What is this revolutionary new technology? What is Internet of Things? This term has existed and been hackneyed since the early ’90s so as to breach the boarders of cliché. People have come forward with certain other terms to substitute “Internet of Things,” but most of them turned out to be just bush-league. Internet of Things refers to a future in which your commonplace objects—things that you normally do not associate with technology—start to communicate as part of a network. This concept radically augments our idea of the smart planet, because you can communicate to not just computers but every object in your home over the Internet.

IoT and the Fascinating Future

If you are a fan of popular sitcom Big Bang Theory, it has an interesting episode in which the characters light lamps and turn down stereos using their laptops by sending signals across the Internet. After a while, by giving open access, unknown people start playing around with the lamps in their apartment. This kind of development is highly invigorating as well as slightly intimidating for many people.

While on one side people are talking about the advantages of IoT, a discussion is looming large on the horizon about the security concerns surrounding the concept. For instance, what if the bad guys hack into your smartphone to disable your home’s security system and open the doors of your house while you are away in Hawaii on a vacation?

One area IoT is going to transmogrify is the automotive industry. Already, the cars are as smart as you want them to be. A few days ago, I was watching the Audi keynote in the International CES (watch it below), and wow! The cars can not only park themselves but drive you through busy streets. The technology is that sophisticated now. Last week, Fox News published a piece on V2V (Vehicle to Vehicle) communication system that helps cars communicate with other cars in the vicinity to convey important information, such as whether or not the driver is applying breaks properly to avoid a possible collision. The US department of transportation is considering a regulatory proposal for vehicle to vehicle communication. You can go to BBC Top Gear and be literally flabbergasted at the automotive technology that is emerging. In essence, cars have advanced through technology in the last decade more than they ever did in a century led by mechanical engineering. Embedded computing technology is at the helm of all these developments.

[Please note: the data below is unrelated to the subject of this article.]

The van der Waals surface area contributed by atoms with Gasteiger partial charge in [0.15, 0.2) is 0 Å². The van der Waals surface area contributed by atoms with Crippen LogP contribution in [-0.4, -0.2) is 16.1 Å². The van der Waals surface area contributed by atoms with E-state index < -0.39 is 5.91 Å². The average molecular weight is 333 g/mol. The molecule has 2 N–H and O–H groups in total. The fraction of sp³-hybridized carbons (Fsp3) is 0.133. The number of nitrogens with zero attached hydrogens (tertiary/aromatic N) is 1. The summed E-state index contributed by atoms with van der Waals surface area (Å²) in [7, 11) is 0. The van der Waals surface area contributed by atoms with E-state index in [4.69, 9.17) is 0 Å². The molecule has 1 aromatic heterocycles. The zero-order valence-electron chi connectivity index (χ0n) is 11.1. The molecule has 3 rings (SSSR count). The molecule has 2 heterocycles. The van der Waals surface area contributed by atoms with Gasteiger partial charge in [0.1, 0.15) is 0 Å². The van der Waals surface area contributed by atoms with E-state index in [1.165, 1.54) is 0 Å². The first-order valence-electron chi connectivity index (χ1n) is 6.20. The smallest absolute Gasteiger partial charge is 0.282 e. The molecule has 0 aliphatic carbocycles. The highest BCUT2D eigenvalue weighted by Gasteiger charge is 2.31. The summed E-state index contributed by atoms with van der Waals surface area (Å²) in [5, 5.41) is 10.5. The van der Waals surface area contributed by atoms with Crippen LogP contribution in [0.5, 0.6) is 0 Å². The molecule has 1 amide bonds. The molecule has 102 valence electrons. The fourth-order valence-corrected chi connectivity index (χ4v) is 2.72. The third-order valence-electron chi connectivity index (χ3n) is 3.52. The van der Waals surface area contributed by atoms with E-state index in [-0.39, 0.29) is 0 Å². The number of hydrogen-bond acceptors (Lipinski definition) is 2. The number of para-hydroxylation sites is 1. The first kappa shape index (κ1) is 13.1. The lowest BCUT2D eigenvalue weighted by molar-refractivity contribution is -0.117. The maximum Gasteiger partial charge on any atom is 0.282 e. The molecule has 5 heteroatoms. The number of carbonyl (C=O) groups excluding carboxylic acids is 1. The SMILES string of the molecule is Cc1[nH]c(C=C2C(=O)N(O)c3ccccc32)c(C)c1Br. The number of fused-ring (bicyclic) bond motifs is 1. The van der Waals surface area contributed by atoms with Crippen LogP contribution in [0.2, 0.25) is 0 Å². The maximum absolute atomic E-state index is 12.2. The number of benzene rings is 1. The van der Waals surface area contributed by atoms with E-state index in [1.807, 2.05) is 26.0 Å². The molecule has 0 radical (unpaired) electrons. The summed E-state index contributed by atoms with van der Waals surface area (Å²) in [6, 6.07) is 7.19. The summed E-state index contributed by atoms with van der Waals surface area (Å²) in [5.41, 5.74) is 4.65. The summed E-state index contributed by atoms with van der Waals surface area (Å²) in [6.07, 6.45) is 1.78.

When IoT comes to our world, these cars will be well connected, through 4G technology. They will communicate fluently to bring assistance to you wherever you are.

Cisco has done quite a bit of research on Internet of Things (which they call Internet of Everything in their vernacular). Check out that site; it’s a goldmine of information on IoT. According to Cisco’s findings, released in Feb 2013, IoT globally will be worth 14.4 trillion dollars in the next decade. I happened to look at the data concerning our country too, and the value at stake seems to hover around 35 billion USD. When it comes to the zenith of information technology, the United States, the total value at stake seems to be 473 billion dollars.

IoT: How It Changes Your World?